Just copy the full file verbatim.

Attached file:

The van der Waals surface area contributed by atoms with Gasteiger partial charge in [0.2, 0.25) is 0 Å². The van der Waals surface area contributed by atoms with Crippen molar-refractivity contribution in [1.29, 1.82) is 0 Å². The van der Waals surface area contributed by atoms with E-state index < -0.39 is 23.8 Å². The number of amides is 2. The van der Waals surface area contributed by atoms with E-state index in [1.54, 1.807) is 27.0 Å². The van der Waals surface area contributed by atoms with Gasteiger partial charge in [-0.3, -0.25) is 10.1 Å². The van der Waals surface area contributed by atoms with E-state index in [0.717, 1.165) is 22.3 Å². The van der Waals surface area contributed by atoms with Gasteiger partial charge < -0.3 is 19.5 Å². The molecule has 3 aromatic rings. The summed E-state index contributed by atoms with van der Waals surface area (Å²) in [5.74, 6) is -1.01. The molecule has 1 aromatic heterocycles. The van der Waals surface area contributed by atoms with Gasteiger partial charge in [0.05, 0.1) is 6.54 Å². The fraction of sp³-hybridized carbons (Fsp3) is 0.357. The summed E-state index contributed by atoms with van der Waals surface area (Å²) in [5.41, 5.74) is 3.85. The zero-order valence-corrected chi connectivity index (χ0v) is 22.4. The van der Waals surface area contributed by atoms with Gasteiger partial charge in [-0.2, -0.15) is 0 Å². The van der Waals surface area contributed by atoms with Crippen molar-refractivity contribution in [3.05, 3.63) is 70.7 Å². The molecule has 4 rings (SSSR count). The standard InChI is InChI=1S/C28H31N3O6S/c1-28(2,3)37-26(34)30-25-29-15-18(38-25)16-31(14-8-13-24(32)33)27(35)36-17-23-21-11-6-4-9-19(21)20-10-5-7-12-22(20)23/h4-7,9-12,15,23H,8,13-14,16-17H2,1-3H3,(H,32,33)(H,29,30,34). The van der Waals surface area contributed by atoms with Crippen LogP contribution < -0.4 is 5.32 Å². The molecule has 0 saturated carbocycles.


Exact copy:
The van der Waals surface area contributed by atoms with Gasteiger partial charge in [0.2, 0.25) is 0 Å². The van der Waals surface area contributed by atoms with Crippen molar-refractivity contribution in [1.29, 1.82) is 0 Å². The van der Waals surface area contributed by atoms with E-state index < -0.39 is 23.8 Å². The number of amides is 2. The van der Waals surface area contributed by atoms with E-state index in [1.54, 1.807) is 27.0 Å². The van der Waals surface area contributed by atoms with Gasteiger partial charge in [-0.3, -0.25) is 10.1 Å². The van der Waals surface area contributed by atoms with E-state index in [0.717, 1.165) is 22.3 Å². The van der Waals surface area contributed by atoms with Gasteiger partial charge < -0.3 is 19.5 Å². The molecule has 3 aromatic rings. The summed E-state index contributed by atoms with van der Waals surface area (Å²) in [5.74, 6) is -1.01. The molecule has 1 aromatic heterocycles. The van der Waals surface area contributed by atoms with Gasteiger partial charge in [0.05, 0.1) is 6.54 Å². The fraction of sp³-hybridized carbons (Fsp3) is 0.357. The summed E-state index contributed by atoms with van der Waals surface area (Å²) in [5.41, 5.74) is 3.85. The zero-order valence-corrected chi connectivity index (χ0v) is 22.4. The van der Waals surface area contributed by atoms with Gasteiger partial charge in [-0.2, -0.15) is 0 Å². The van der Waals surface area contributed by atoms with Crippen molar-refractivity contribution in [3.05, 3.63) is 70.7 Å². The molecule has 4 rings (SSSR count). The standard InChI is InChI=1S/C28H31N3O6S/c1-28(2,3)37-26(34)30-25-29-15-18(38-25)16-31(14-8-13-24(32)33)27(35)36-17-23-21-11-6-4-9-19(21)20-10-5-7-12-22(20)23/h4-7,9-12,15,23H,8,13-14,16-17H2,1-3H3,(H,32,33)(H,29,30,34). The van der Waals surface area contributed by atoms with Crippen LogP contribution < -0.4 is 5.32 Å². The molecule has 0 saturated carbocycles.